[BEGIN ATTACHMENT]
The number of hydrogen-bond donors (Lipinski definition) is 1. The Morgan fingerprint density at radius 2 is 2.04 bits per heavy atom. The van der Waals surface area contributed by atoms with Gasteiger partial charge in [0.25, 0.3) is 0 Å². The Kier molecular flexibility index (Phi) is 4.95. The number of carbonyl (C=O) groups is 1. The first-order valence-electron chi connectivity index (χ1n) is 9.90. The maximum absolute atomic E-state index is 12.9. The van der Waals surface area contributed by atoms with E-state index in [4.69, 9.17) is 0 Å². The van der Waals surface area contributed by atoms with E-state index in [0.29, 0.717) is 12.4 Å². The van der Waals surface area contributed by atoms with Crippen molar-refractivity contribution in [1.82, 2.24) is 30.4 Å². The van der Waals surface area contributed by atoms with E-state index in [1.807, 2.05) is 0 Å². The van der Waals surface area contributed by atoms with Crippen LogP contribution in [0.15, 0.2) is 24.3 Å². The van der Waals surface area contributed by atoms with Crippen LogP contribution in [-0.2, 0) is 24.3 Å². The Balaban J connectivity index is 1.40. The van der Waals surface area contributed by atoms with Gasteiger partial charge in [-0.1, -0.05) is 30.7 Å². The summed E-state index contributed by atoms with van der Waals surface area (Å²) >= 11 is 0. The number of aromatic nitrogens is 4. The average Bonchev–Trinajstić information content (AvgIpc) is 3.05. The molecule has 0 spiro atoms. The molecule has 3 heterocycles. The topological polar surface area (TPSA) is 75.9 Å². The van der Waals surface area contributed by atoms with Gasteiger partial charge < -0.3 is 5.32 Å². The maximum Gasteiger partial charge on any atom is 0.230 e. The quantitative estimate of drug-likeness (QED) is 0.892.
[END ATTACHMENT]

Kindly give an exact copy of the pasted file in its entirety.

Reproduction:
The number of hydrogen-bond donors (Lipinski definition) is 1. The Morgan fingerprint density at radius 2 is 2.04 bits per heavy atom. The van der Waals surface area contributed by atoms with Gasteiger partial charge in [0.25, 0.3) is 0 Å². The Kier molecular flexibility index (Phi) is 4.95. The number of carbonyl (C=O) groups is 1. The first-order valence-electron chi connectivity index (χ1n) is 9.90. The maximum absolute atomic E-state index is 12.9. The van der Waals surface area contributed by atoms with E-state index in [4.69, 9.17) is 0 Å². The van der Waals surface area contributed by atoms with E-state index in [0.29, 0.717) is 12.4 Å². The van der Waals surface area contributed by atoms with Crippen molar-refractivity contribution in [1.82, 2.24) is 30.4 Å². The van der Waals surface area contributed by atoms with E-state index in [1.807, 2.05) is 0 Å². The van der Waals surface area contributed by atoms with Crippen LogP contribution in [0.15, 0.2) is 24.3 Å². The van der Waals surface area contributed by atoms with Crippen LogP contribution in [-0.2, 0) is 24.3 Å². The Balaban J connectivity index is 1.40. The van der Waals surface area contributed by atoms with Gasteiger partial charge in [-0.1, -0.05) is 30.7 Å². The summed E-state index contributed by atoms with van der Waals surface area (Å²) >= 11 is 0. The number of aromatic nitrogens is 4. The average Bonchev–Trinajstić information content (AvgIpc) is 3.05. The molecule has 0 spiro atoms. The molecule has 3 heterocycles. The topological polar surface area (TPSA) is 75.9 Å². The van der Waals surface area contributed by atoms with Gasteiger partial charge < -0.3 is 5.32 Å². The maximum Gasteiger partial charge on any atom is 0.230 e. The quantitative estimate of drug-likeness (QED) is 0.892.